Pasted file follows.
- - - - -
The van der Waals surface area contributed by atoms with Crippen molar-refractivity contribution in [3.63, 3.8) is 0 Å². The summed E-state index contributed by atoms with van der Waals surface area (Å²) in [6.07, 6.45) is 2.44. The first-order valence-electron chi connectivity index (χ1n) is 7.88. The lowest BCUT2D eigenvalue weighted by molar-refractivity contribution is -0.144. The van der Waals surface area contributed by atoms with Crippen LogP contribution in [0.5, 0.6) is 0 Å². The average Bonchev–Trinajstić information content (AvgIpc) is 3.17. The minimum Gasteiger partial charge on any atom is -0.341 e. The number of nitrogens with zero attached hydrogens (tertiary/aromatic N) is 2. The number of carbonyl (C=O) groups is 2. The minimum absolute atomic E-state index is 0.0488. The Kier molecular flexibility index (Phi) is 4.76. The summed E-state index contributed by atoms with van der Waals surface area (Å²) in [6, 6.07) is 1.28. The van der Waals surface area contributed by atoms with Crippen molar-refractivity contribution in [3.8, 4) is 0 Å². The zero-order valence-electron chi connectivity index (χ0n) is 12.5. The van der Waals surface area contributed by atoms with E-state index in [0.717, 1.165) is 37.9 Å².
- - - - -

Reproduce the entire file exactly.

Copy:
The van der Waals surface area contributed by atoms with Crippen molar-refractivity contribution in [3.63, 3.8) is 0 Å². The summed E-state index contributed by atoms with van der Waals surface area (Å²) in [6.07, 6.45) is 2.44. The first-order valence-electron chi connectivity index (χ1n) is 7.88. The lowest BCUT2D eigenvalue weighted by molar-refractivity contribution is -0.144. The van der Waals surface area contributed by atoms with Crippen LogP contribution in [0.5, 0.6) is 0 Å². The average Bonchev–Trinajstić information content (AvgIpc) is 3.17. The minimum Gasteiger partial charge on any atom is -0.341 e. The number of nitrogens with zero attached hydrogens (tertiary/aromatic N) is 2. The number of carbonyl (C=O) groups is 2. The minimum absolute atomic E-state index is 0.0488. The Kier molecular flexibility index (Phi) is 4.76. The summed E-state index contributed by atoms with van der Waals surface area (Å²) in [6, 6.07) is 1.28. The van der Waals surface area contributed by atoms with Crippen molar-refractivity contribution in [3.8, 4) is 0 Å². The zero-order valence-electron chi connectivity index (χ0n) is 12.5. The van der Waals surface area contributed by atoms with E-state index in [0.717, 1.165) is 37.9 Å².